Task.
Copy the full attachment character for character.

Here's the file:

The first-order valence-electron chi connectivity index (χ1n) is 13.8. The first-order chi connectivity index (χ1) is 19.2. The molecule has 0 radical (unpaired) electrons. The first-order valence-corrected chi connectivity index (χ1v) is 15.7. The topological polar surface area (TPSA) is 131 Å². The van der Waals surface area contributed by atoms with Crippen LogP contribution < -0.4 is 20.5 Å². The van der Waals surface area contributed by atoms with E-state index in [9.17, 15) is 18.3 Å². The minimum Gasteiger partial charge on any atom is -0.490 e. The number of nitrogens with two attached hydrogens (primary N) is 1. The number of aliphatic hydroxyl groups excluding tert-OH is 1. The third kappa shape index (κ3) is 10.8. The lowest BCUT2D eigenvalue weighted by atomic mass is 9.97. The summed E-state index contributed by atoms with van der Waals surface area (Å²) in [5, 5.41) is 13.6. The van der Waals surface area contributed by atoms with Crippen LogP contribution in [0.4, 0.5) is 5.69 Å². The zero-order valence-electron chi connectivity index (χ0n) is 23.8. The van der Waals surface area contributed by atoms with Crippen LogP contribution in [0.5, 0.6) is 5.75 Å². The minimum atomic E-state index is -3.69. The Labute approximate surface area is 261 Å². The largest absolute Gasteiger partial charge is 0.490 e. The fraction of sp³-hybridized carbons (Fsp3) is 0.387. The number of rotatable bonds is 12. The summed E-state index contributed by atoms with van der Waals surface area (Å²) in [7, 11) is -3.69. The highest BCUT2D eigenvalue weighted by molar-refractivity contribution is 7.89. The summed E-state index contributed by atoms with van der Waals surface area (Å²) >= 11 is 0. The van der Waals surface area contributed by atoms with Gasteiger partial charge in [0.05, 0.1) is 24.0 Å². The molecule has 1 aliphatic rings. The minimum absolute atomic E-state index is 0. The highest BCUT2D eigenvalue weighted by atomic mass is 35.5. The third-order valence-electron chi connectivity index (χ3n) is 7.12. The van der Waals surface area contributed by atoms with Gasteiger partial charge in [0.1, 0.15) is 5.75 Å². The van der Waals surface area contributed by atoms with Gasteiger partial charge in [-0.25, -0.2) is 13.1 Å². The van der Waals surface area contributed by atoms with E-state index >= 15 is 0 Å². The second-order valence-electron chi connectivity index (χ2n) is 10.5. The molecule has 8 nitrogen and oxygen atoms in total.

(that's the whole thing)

The first-order valence-electron chi connectivity index (χ1n) is 13.8. The first-order chi connectivity index (χ1) is 19.2. The molecule has 0 radical (unpaired) electrons. The first-order valence-corrected chi connectivity index (χ1v) is 15.7. The topological polar surface area (TPSA) is 131 Å². The van der Waals surface area contributed by atoms with Crippen LogP contribution < -0.4 is 20.5 Å². The van der Waals surface area contributed by atoms with E-state index in [9.17, 15) is 18.3 Å². The minimum Gasteiger partial charge on any atom is -0.490 e. The number of nitrogens with two attached hydrogens (primary N) is 1. The number of aliphatic hydroxyl groups excluding tert-OH is 1. The third kappa shape index (κ3) is 10.8. The lowest BCUT2D eigenvalue weighted by atomic mass is 9.97. The summed E-state index contributed by atoms with van der Waals surface area (Å²) in [5, 5.41) is 13.6. The van der Waals surface area contributed by atoms with Crippen LogP contribution in [0.4, 0.5) is 5.69 Å². The zero-order valence-electron chi connectivity index (χ0n) is 23.8. The van der Waals surface area contributed by atoms with Crippen LogP contribution in [0.5, 0.6) is 5.75 Å². The minimum atomic E-state index is -3.69. The Labute approximate surface area is 261 Å². The largest absolute Gasteiger partial charge is 0.490 e. The fraction of sp³-hybridized carbons (Fsp3) is 0.387. The number of rotatable bonds is 12. The summed E-state index contributed by atoms with van der Waals surface area (Å²) in [7, 11) is -3.69. The highest BCUT2D eigenvalue weighted by molar-refractivity contribution is 7.89. The summed E-state index contributed by atoms with van der Waals surface area (Å²) >= 11 is 0. The van der Waals surface area contributed by atoms with Gasteiger partial charge in [0.05, 0.1) is 24.0 Å². The molecule has 1 aliphatic rings. The minimum absolute atomic E-state index is 0. The highest BCUT2D eigenvalue weighted by atomic mass is 35.5. The third-order valence-electron chi connectivity index (χ3n) is 7.12. The van der Waals surface area contributed by atoms with Gasteiger partial charge in [0.1, 0.15) is 5.75 Å². The van der Waals surface area contributed by atoms with Gasteiger partial charge in [-0.25, -0.2) is 13.1 Å². The van der Waals surface area contributed by atoms with E-state index >= 15 is 0 Å². The second-order valence-electron chi connectivity index (χ2n) is 10.5. The molecule has 8 nitrogen and oxygen atoms in total.